To make things a little simpler to understand, I took plastic cylinders and filled them with golf balls, marbles and BBs.
The golf balls represent the molecules in mild steel, marbles high- strength steel and BBs advanced steel. If the cylinders were filled with water, all the voids between the objects would be filled. If the cylinders with the BBs and marbles were frozen, both containers would be a lot stronger. Now if the cylinders are warmed, a slight melting would occur. You’d get a weakening of the structure. Add a lot more high heat, the water melts, and both the marbles and the BBs would lose the H2O binding between the molecules. (And this is a one-way process; we can’t refreeze the water in this scenario.)
I know this is a simplified demo, but it’s a good representation of what heat does to the new metal. Heat applied to advanced steel with boron reduces its original strength by up to 75%.
• CURRENT (AMPS) — This is the flow of electricity through a conductor. Heat is generated in STRSW by adding more amps. Too much heat applied to the weld nugget, and the surrounding metal becomes brittle and loses weld strength — and the weld can even explode. Too little heat will cause a weak weld.
• THE TYPE OF METAL BEING WELDED — When life was simple, we only had to worry about 18- to 22-gauge metal on a car. With the introduction of ultra high-strength steels, things are starting to get complicated. Today we’re dealing with trip steel, dual-phase steels, laser-welded tailor-made banks, advanced steels and advanced steels with boron. We’re challenged as an industry to deal with these new metals.
One particular challenge: The effect of welding heat on these metals can have dramatic effects.
So how do we know what’s the correct amount of heat?
Inverters take the incoming A/C volts and, through a series of devices, convert the voltage into high amp, low voltage (13 volts) DC current. With high amps and low voltage, a number of benefits can be derived.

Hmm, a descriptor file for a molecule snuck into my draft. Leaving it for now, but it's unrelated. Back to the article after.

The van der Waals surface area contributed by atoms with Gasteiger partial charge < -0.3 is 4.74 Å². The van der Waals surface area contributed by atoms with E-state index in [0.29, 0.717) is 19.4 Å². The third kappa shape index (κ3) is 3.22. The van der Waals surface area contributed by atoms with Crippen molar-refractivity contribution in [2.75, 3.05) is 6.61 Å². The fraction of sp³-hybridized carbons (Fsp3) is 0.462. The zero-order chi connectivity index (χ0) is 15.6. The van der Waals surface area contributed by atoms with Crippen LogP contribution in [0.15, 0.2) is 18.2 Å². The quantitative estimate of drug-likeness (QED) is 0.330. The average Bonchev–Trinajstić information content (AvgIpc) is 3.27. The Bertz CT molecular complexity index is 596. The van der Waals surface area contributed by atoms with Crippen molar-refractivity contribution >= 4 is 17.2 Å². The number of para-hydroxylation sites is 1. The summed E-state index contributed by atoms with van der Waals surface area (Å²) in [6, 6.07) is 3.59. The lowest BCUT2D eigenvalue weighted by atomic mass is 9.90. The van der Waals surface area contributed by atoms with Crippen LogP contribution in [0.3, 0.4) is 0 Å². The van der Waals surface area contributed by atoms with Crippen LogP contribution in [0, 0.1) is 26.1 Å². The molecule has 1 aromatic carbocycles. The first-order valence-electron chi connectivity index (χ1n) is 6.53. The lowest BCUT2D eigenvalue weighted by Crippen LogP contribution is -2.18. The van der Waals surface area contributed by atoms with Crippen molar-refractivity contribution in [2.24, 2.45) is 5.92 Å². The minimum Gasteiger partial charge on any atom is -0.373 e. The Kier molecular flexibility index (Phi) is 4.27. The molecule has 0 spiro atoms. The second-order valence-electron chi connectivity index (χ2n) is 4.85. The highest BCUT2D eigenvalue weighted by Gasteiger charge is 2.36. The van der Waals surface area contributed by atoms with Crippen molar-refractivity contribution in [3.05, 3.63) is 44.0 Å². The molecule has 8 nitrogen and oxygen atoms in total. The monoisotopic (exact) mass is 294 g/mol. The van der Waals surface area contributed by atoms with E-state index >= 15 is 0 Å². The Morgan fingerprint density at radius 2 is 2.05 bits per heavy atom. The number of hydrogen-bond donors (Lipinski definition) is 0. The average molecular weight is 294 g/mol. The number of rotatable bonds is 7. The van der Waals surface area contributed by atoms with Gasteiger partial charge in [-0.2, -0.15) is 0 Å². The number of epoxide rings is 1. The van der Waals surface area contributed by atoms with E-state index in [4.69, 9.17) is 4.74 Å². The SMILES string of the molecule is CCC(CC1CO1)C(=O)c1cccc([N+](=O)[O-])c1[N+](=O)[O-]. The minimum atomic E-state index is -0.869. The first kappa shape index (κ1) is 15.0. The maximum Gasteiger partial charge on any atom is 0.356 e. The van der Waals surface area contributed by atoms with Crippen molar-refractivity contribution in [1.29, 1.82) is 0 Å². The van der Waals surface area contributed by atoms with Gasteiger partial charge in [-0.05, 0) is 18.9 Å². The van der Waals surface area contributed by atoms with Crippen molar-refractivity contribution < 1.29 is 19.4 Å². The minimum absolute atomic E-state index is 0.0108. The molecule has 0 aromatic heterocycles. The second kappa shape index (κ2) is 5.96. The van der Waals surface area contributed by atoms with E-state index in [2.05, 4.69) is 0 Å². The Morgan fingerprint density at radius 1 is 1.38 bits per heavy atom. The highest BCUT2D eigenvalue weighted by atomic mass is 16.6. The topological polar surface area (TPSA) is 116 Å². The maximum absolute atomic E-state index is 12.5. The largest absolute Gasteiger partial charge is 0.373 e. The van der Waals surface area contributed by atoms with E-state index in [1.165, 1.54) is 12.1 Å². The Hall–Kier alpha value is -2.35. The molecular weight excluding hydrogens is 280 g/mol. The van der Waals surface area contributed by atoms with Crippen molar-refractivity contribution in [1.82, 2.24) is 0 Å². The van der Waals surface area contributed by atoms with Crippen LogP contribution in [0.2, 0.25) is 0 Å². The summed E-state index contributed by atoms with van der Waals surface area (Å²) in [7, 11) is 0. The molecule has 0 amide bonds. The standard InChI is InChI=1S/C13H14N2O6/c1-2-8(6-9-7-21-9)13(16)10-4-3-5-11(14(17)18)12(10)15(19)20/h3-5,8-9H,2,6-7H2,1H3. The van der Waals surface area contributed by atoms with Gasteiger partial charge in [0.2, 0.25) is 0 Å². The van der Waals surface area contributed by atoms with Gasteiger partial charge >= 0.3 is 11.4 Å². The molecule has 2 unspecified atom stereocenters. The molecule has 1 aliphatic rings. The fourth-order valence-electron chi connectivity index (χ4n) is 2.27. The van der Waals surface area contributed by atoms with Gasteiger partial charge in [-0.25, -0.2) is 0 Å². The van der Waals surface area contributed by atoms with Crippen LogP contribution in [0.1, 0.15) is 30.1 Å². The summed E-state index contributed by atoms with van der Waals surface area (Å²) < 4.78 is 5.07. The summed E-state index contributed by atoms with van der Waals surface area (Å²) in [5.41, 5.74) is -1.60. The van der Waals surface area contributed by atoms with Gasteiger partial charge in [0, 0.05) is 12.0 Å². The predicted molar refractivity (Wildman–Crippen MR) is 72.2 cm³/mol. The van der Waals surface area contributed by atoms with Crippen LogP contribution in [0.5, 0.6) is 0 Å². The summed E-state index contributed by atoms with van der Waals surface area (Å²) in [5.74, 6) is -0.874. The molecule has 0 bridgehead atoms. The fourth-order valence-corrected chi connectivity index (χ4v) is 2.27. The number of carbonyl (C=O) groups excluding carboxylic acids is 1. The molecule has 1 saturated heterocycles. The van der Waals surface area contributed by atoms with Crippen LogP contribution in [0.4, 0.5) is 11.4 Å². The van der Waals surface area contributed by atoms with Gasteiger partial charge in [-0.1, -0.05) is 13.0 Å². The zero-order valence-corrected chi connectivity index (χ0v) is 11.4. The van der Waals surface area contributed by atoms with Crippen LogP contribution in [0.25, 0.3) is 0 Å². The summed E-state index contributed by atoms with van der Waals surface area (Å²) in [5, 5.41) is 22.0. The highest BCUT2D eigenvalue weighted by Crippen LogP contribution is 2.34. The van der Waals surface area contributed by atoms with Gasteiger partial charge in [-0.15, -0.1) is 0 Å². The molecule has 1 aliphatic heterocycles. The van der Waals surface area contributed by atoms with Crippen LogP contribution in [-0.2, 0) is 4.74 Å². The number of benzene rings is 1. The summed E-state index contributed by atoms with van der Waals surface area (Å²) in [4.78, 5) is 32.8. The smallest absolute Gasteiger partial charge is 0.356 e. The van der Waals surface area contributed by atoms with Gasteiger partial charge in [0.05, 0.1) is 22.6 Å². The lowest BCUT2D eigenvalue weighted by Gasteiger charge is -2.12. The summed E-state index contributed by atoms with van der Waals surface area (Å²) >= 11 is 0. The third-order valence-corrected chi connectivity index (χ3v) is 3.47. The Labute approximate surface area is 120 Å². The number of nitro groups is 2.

First, direct current output is constant. A/C current goes through a cycle (50-60 cycles) per second. When welding thin metals, heat is generated above the zero line (positive) and cools below the zero line (negative). The thin metal will begin to fuse only after a couple of cycles and, if the metal cools significantly during the cycle, resistance is lost. To overcome this loss of resistance, a longer weld time is required, which will produce more heat to the metal surrounding the weld nugget. By using DC current for the weld, there’s a constant and even supply of voltage.
There are also a number of other advantages, such as the ability to “fine tune” the voltage (amps). Instead of using a range, the new machines, by using computers, can dial in precisely the best amp/volts to produce a proper weld on the new metals being used on today’s vehicles. Yes, you read it right — these new inverter/resistance spot welders are using computers.
That being said, let’s take a look at the electrical source that operates these machines.
While I was getting ready for our welding demonstration, I found out that all seven of the machines needed 220 volts of three-phase power. Three-phase power uses three frequency waves instead of one during one cycle. When one wave is at zero, the other two are still delivering power. With all lines producing electricity, a constant voltage is achieved.
To use inverter technology, a constant voltage is needed, which is why the shop needs a 220-volt three-phase power source. Besides having three-phase power, you also need a way to deliver the correct electricity to the equipment.
Let’s examine the required wiring: Remember that we need the proper current (amps) supply for the welder. Most of the inverter welders need between 50 and 65 amps service. What does that mean? Since trying to visualize electricity is nearly impossible, I’ll try to explain it in a way that makes it understandable. To start, check out the figure below of the 1/2-inch pipe and 2-inch pipe.
Think of water flowing through the pipes as current. If you can get by with the amount of water that the 1/2-inch pipe delivers in a set amount of time, you’re in good shape. But what if you need more water?
Most of these machines need a minimum of service (wire and size). And that equates to a #6 wire. A 65-amp service needs #4 wires. If the electrical run is longer (more than 80 feet), you should use the next size wire. So, before you invest in an inverter spot welder, you should consult with an electrical engineer to determine if you have three-phase power and a proper electrical panel and if you’ll need to run additional conduit to handle the circuitry.